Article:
page 24

We’re grateful to James Eaton of Duns for digging out a chapter, ‘The Burgh Pipers of Scotland’, from W L Manson’s The Highland Bagpipe of 1901. Extracts have appeared before in CS, but Manson’s vivid evocations of ‘public pipers’ and the Reverend Mackenzie's affectionate account remain worthy of inclusion

ALTHOUGH as a clan musician the piper was to a large extent a public character, he was quite as public in one or two other capacities. There were semi-royal pipers, and there were burgh pipers. We have not much record of the former, that is, until our own day, when the piper is one of the principal personages in the Royal retinue - but we have plenty of the latter. In 1505, we read, “pipers on drones” shared of the royal bounty of James IV; and we have various references to pipers in connection with court ceremonials ... But there is noth- ing to show that the piper in olden days formed part of the regular following of Scottish sovereigns ... It was as burgh pipers that they were best known in a public capacity, in the Lowlands at any rate ... Here is Rev. James Mackenzie’s description of the relation of the piper to a burgh, given in his History of Scotland:-

“The folk of the old town are fond of music. We have minstrels who hold a life appointment in the service of the burgh; their instruments are bagpipes to be sure. Evening and morning and at other times needful the pipers march through the town to refresh the lieges with Broken Bones at Luncarty, Port Lennox, Jockie and Sandy, St Johnstone's Hunt’s Up, and the like inspiriting strains. The law of the burgh requires that the pipers ‘sall have their daily wages and meat of the neighbours of this guid toon circularly, conform to the auld loveable use’.

“Some of the burghers are so lamentably void of taste that they did count the music dear and grudge the piper his ‘reasonable diet circularly’. Some even refuse to entertain the piper when it comes to their turn, and get fined for their pains.”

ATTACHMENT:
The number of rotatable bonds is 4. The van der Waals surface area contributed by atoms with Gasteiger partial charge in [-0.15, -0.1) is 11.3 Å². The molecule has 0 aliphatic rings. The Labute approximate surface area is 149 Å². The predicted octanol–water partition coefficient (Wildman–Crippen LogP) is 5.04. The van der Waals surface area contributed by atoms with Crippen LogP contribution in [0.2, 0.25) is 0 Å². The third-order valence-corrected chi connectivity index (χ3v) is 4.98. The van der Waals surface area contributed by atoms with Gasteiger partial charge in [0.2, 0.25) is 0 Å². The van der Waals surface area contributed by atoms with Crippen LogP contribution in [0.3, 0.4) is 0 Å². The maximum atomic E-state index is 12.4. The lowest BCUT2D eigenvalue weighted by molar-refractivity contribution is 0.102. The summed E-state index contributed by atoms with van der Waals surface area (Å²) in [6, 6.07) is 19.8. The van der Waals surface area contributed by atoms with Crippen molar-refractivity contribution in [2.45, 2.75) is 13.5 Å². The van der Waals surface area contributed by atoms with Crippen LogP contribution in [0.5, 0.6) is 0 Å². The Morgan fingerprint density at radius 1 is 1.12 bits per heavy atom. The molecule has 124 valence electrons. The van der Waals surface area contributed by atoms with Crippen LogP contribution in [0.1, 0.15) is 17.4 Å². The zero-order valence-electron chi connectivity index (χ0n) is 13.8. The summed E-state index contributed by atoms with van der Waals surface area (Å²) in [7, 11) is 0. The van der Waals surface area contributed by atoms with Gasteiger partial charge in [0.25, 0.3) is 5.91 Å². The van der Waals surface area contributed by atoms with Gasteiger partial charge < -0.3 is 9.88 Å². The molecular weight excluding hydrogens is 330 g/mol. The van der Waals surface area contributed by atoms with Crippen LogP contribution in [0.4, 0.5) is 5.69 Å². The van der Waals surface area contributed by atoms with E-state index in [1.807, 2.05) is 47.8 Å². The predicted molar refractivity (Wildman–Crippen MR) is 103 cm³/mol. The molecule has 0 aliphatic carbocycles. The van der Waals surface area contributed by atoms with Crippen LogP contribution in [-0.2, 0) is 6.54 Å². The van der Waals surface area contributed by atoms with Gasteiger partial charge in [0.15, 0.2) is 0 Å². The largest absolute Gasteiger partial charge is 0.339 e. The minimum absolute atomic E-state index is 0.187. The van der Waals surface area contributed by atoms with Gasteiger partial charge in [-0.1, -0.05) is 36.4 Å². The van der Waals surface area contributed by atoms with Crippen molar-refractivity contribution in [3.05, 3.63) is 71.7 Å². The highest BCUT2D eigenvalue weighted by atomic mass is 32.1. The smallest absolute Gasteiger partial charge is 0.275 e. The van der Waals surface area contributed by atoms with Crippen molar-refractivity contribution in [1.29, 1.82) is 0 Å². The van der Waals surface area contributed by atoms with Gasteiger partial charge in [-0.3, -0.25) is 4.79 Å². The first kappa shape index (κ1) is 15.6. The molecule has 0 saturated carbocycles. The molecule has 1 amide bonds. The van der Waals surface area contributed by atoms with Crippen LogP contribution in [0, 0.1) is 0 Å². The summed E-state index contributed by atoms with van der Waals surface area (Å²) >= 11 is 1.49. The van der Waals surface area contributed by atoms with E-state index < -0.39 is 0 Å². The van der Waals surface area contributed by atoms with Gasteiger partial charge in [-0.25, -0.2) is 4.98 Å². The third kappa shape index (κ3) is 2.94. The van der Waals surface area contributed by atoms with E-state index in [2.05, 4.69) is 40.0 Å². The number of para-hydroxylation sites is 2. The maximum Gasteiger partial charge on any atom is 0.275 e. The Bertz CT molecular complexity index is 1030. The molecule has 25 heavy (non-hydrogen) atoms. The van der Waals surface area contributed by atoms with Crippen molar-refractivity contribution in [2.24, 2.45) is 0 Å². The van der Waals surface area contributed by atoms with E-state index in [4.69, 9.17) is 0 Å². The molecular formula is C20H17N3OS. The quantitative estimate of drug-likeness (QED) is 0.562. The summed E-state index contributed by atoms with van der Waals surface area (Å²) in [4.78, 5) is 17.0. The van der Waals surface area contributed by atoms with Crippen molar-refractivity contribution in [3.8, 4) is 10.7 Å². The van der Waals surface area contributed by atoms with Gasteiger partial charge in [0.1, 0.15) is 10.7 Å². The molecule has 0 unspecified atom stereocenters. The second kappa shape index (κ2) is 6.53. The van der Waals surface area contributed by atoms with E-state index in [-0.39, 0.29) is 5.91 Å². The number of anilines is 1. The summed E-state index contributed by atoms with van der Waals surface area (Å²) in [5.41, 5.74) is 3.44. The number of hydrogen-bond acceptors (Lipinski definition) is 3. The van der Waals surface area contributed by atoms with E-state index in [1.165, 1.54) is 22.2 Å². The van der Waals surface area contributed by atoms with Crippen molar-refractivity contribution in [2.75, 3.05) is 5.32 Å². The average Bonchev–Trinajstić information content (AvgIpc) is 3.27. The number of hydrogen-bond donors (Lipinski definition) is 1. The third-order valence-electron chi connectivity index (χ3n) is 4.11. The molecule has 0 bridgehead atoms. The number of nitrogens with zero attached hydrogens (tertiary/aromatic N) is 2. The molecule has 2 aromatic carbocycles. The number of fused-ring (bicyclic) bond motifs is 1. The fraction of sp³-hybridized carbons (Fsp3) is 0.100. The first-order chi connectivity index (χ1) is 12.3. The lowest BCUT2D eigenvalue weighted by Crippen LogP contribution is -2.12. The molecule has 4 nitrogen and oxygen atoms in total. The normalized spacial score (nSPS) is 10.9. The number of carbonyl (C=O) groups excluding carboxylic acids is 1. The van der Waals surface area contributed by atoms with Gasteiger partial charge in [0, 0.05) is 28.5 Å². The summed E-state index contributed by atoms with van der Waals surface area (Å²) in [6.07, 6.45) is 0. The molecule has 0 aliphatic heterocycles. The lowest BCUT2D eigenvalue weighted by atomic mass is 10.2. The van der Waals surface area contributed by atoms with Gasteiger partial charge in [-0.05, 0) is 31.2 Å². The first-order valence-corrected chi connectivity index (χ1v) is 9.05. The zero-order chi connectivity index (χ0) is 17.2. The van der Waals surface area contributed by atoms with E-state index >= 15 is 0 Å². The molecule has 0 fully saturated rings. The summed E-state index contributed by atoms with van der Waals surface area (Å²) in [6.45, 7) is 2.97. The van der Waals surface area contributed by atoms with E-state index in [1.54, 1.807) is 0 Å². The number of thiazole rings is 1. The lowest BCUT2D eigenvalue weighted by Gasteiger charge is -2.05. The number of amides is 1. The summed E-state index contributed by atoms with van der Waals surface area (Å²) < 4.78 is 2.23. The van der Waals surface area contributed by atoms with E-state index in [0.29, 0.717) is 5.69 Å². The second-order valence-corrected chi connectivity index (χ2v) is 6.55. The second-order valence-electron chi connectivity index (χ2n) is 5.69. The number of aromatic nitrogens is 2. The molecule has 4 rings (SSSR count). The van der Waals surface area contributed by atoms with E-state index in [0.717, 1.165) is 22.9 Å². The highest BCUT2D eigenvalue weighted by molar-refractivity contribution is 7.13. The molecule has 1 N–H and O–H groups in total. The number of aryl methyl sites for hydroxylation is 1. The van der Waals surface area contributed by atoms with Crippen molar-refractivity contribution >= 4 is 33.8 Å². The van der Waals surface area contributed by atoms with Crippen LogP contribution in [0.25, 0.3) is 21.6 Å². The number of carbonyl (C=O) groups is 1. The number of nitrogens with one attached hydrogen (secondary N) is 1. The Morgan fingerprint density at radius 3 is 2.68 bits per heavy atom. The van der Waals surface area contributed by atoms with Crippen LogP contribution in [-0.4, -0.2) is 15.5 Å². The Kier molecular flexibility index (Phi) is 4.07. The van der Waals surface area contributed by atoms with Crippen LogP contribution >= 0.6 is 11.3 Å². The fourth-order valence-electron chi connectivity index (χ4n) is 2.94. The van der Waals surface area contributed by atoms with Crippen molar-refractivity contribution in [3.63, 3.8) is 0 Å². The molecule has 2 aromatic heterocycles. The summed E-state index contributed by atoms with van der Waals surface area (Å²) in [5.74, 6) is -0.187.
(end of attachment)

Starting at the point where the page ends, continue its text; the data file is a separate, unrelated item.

In 1487 Edinburgh had three public pipers, and the Town Council then ordained that they should get their food day about from persons of substance, or that such persons should pay them money equivalent to threepence per piper. In 1660, after the magistrates had permitted “John Johnstone , piper, to accompany the town’s drummer throw the town morning and


evening”, they gave him a salary and prerequisites, but next year, rather capriciously, when he applied for a free house during his term of office, they resolved that he was not required and dispensed with his services.

About 1505 we have records of public pipers in Dumbarton, Biggar, Wigton, Glenluce, Dumfries and elsewhere, and in 1707 we read the piper of Linlithgow was convicted of immorality and excommunicated.

Aberdeen had its piper, and in 1630 the magistrates prohibited him playing in the streets ...


“The Magistrates discharge the common piper of all going through the toun at nycht, or in the morning, in tyme coming, with his pype - it being an incivill forme to be usit within sic a famous burghe, and being often found fault with, als weill be sundrie nichtbouris of the toune as by strangeris.”

The Aberdonians were canny people then as now, but it is wonderful how their spelling degenerated in the course of one sentence.


The Aberdonians were canny people then as now, but it is wonderful how their spelling degenerated in the course of one sentence


Perth had a piper as late as 1831... in the habit of playing through the streets at five o-clock in the morning and at seven at night. The death of the then town piper about the beginning of the century was much regretted, “the music having an affect in the morning inexpressibly soothing and delightful”. The custom of early and late piping was also retained for a long time in Keith.

Next issue: Manson on Geordie Syme